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Posts Tagged ‘Southwest’

Spirals, movement, transition

Recently, I came across this photo while scrolling through an old album on my computer.  It was taken on the Angel’s Landing trail at Zion National Park in 2003, using the timer on my camera, and it reveals a narrative of my life at that time.

I spent the winter and spring of 2003 in various pursuits, having finally finished my doctoral dissertation: working on job applications, getting my EMT certification, teaching a class on children’s lit, and volunteering at the local Forest Service office to learn how to be a writer-editor.  Having spent nearly ten years of my life working on a degree that I was no longer planning to  use to advance a career, I was now trying to figure out What’s Next.  I sent out about 17 job applications, mostly for writer-editor positions with the Forest Service and BLM (though there was one for a low-paying museum tech position with the National Archives at the Ronald Reagan library– another story for later).  In short, I was feeling aimless and depressed in a post-partum kind of way.

By April, I was getting restless and decided to drive down to the southwest to attend an Ani Difranco concert in Tucson.  All the better, the timing happened to coincide with the renegade Vegas wedding of a couple friends from California and I got to be  a witness.   The beginning of what turned out to be a 3-week trip involved hopping from friend to friend:  Hagerman, Idaho; Gila, New Mexico;  Flagstaff, Vegas, and Bryce Canyon.  Then I was off on my own: once again feeling aimless and lost.  A whim pulled me to Mesa Verde NP, where I camped in my car, waking up to 3 inches of snow all over everything.  While touring the museum at the park, I came across an exhibit panel about the symbols used by the Anasazi inhabitants of the canyon.  The spiral with one serrated edge was one of the significant symbols, and it represented a transition, emergence from the below world to the above– or the opposite, depending on the direction of the spiral.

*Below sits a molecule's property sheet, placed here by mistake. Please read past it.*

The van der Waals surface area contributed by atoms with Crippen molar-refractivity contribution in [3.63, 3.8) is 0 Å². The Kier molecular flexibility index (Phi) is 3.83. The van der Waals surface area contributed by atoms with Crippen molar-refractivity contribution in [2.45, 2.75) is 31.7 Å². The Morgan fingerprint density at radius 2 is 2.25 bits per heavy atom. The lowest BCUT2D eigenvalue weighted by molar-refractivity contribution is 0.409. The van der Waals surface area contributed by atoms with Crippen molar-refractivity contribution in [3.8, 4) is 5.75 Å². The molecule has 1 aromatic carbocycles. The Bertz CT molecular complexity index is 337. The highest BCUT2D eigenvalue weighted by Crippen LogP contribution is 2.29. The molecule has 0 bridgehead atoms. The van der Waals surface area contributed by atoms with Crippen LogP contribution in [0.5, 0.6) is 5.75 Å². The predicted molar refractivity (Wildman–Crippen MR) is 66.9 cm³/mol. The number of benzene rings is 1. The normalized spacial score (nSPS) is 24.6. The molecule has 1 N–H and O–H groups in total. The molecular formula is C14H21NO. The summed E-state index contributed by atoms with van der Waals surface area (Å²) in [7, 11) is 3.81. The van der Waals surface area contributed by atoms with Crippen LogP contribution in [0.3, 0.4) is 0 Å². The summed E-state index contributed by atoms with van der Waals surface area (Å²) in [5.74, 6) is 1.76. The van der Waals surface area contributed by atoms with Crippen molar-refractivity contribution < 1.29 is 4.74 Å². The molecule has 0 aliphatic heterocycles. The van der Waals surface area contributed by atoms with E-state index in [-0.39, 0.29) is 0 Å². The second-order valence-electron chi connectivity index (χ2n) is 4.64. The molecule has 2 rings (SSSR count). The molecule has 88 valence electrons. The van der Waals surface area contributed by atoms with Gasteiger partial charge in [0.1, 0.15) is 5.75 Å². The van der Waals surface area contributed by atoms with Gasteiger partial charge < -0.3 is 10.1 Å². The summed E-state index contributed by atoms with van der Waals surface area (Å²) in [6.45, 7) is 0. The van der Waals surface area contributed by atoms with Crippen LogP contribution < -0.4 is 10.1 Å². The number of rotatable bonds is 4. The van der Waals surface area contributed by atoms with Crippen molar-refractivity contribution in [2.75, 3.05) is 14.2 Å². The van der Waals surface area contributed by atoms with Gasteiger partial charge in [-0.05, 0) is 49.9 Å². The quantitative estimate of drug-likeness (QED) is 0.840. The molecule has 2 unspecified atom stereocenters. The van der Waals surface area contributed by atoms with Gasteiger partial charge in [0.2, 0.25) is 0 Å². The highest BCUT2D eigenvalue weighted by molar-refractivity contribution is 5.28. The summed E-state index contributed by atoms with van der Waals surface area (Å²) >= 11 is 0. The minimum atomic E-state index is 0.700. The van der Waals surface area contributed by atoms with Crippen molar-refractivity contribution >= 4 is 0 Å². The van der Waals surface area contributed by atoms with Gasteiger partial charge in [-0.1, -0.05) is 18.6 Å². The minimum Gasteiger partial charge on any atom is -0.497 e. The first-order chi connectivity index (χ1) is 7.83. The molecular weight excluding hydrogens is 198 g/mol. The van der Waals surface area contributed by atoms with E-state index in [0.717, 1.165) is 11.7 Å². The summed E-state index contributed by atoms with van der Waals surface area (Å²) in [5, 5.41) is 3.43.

This information grabbed me in a visceral way.  The earrings I had been wearing every day for several months consisted of the same spiral used by the Anasazi to represent transition and change, and that was exactly what I was going through, both in a large sense and on a smaller level with the road trip.  The Mesa Verde stop marked a change between restlessness and discomfort of travel; after this I felt more comfortable  being a nomad, just living with the few possessions I had along, and more appreciative of  seeing and experiencing what was out there.  A few days later, I ended up at Zion canyon, where I parked the car, set up the tent, and took the shuttle bus everywhere in the park, exploring all its corners.  That’s when I took this photo.

As a footnote, about a month later, Scott and I went to an EMT conference in Corvallis for a few days.  When we were checking out of the hotel, my spiral earrings were missing, and I couldn’t find them anywhere in the room or the car.  When we got home to Dayville, there was a message on the answering machine from the chief of interpretation at John Day Fossil Beds, asking me to come in for an interview.  That led to the job I had for five years, until I made the next change and moved to Klamath Falls.

Now I’m in a transition time again, as the grant that funds my current job winds down and I wonder What’s Next.  I suppose that’s why this photo grabbed me as I shuffled through my old digital album.

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Beatty and Rhyolite, Nevada

The Last Supper

Here’s a  return to the log of our travels in March of 2009.

I think this sculpture, the only work by a woman, is called "Sit Here"

I think this sculpture, the only work by a woman, is titled "Sit Here"

Toward the end of our trip, we dropped into Beatty, Nevada, to visit some artist friends of ours. Land of little rain, home to crazy miners, and gateway to Death Valley NP, the area is the last place you expect to see fine art. But once you see it, the art in question seems to fit in. The most well-known work associated with the ghost-town of Rhyolite is a piece called “The Last Supper,” by a Belgian sculptor named Albert Szukalski.  Others in this outdoor sculpture park, now called the Goldwell Open Air Museum, include “Lady Desert, the Venus of Nevada” and “Ghost Rider”.  Rhyolite lives up to its appellation of ghost town in more ways than one!

GhostRider-crop

Ghost Rider

June, my artist friend, was part of an Artist in Residence program centered around the Red Barn, a large studio/exhibit space that she had more or less to herself for the month of March.  She was working on some fine landscapes around Death Valley and Rhyolite, as well as some large abstracts taken, I think from the terrain.  Now she has begun to work with panorama, and the latest news I had is that she and Jerry are headed back for the month of November.  I can’t wait to see what comes of it!

Last Supper

another view of the Last Supper

LadyDesert

Lady Desert, the Venus of Nevada

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Jerome, Arizona